In Luke Hughes, the Devils change the situation. It’s time to use it

RALEIGH, North Carolina — Somewhere in Ann Arbor, Michigan, students in a business management course at the University of Michigan were supposed to complete a group project this spring. One of the members of this group was Luke Hughes, and let’s just say his classmates might not have benefited from his academic contributions.

He was a little attached, after all.

“Ha. I forgot,” he said in a quiet moment in the Devils locker room last month. “I really have to get on it…”

Hughes, 19, left Michigan last month after leading the hockey team to the Frozen Four. He had two points in his first two NHL games with the Devils, and since then he’s watched the team that drafted him fourth overall — and, of course, his older brother — navigate their first significant playoff series in over a decade.

You know those cases that read “break glass only in an emergency?” Hughes, metaphorically, is inside one of them. Lindy Ruff holds the little hammer, and so far this spring the Devils head coach has shown no signs he’s considering using it. This time has come.

It’s clear: if the Devils replicate their performance in Game 1, their Stanley Cup playoff stay won’t last beyond next week. The emotional series hangover against Rangers no doubt has something to do with what happened Wednesday night at the PNC Bank Arena, when the Devils led 3-0 before being credited with their second shot at the aim.

But that wasn’t the only reason. The Devils struggled against the Hurricanes’ tight forechecking system, which prevented them from using their speed to create chances in the run. The answer is crisp, fast puck movement and fast, evasive skating, and those were two of the skills that prompted the Devils to draft Hughes with the No. 4 overall pick in 2021.

Hughes joined the Devils after leading Michigan to the Frozen Four, playing just two regular season games. His talent, however, was undeniable and he scored the overtime winner – on a pass from his brother Jack, of course – to defeat the Capitals in the regular season finale.

Ruff said after the Game 1 loss that open ice would be a bonus. Hughes is the kind of player who can create it. Will Ruff consider moving? Asking him for a direct roster change is the quickest way to end an interview at this time of year, but usually asked about the challenges of bringing a young player into the roster at this time of the year, he did not completely reject the idea.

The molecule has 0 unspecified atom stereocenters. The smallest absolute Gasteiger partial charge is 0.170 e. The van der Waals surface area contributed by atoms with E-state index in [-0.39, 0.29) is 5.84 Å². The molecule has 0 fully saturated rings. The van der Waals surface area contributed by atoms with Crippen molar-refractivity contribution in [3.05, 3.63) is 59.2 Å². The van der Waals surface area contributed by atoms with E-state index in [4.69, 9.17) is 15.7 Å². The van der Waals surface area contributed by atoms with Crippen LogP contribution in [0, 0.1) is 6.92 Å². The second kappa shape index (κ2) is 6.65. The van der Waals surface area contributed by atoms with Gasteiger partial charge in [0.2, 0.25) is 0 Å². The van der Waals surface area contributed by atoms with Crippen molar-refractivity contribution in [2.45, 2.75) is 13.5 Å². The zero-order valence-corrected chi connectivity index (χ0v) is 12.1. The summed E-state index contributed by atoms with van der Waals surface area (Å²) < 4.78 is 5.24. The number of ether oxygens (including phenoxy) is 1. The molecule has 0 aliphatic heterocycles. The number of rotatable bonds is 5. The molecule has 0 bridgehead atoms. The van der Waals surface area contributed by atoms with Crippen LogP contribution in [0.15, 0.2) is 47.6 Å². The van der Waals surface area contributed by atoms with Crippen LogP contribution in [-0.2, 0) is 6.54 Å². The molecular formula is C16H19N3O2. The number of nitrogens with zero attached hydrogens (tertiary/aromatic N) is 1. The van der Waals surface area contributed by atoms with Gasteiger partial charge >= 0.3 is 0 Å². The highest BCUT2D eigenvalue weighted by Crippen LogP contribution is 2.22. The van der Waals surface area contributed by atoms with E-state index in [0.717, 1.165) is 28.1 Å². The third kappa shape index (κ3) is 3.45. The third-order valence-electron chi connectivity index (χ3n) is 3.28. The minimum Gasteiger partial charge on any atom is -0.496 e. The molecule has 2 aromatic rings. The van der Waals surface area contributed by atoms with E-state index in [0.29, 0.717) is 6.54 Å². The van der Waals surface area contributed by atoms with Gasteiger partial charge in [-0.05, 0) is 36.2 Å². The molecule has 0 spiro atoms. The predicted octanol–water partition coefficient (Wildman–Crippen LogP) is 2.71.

“You can always take this opportunity to try a young player like that,” Ruff said. “The regular season is one thing. The playoff battle is another level up. It is something that can always be considered.

“You look at what our lads did at the end to get through all seven games against Rangers – I have to give them a lot of credit for that. We know we have a few players with (Brendan) Smith and Hughes, different qualities, who can help us and who have been in our squad.

Ruff has already shown he’s not afraid to bench a defender after a bad playoff game, sitting stalwart Jonas Siegenthaler in Game 2 of the Rangers series in favor of veteran Smith. On Wednesday night, Ryan Graves – who has played in 78 of 82 regular-season games this season – found himself glued to the bench after Hurricanes center Seth Jarvis passed him for a first-period goal.

Rolling the dice on Hughes, of course, comes with some risk. The Hurricanes have a system that thrives on forcing mistakes, and Hughes hasn’t seen live action in three weeks. But Ruff himself praised Hughes for his “on-ice awareness, his ability to get out of the way and skate with people”. The Devils will also play again at 3:30 p.m. Sunday, their sixth game in 11 days. If there was ever a time to tap into squad depth, it’s now.

“They skated well. They were all over us,” defenseman Damon Severson said of the Hurricanes. “We skate so well when we’re on. When the defensive team has to follow us, we put them in a bit of trouble, so we just have to do better.

The Devils will start next season with Hughes filling one of six defenseman positions. He is the future. Is it too much to ask of a teenager who was still finishing his college homework a month ago to step into the Stanley Cup cauldron? Maybe. But he is no ordinary player.


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Steve Politi can be reached at

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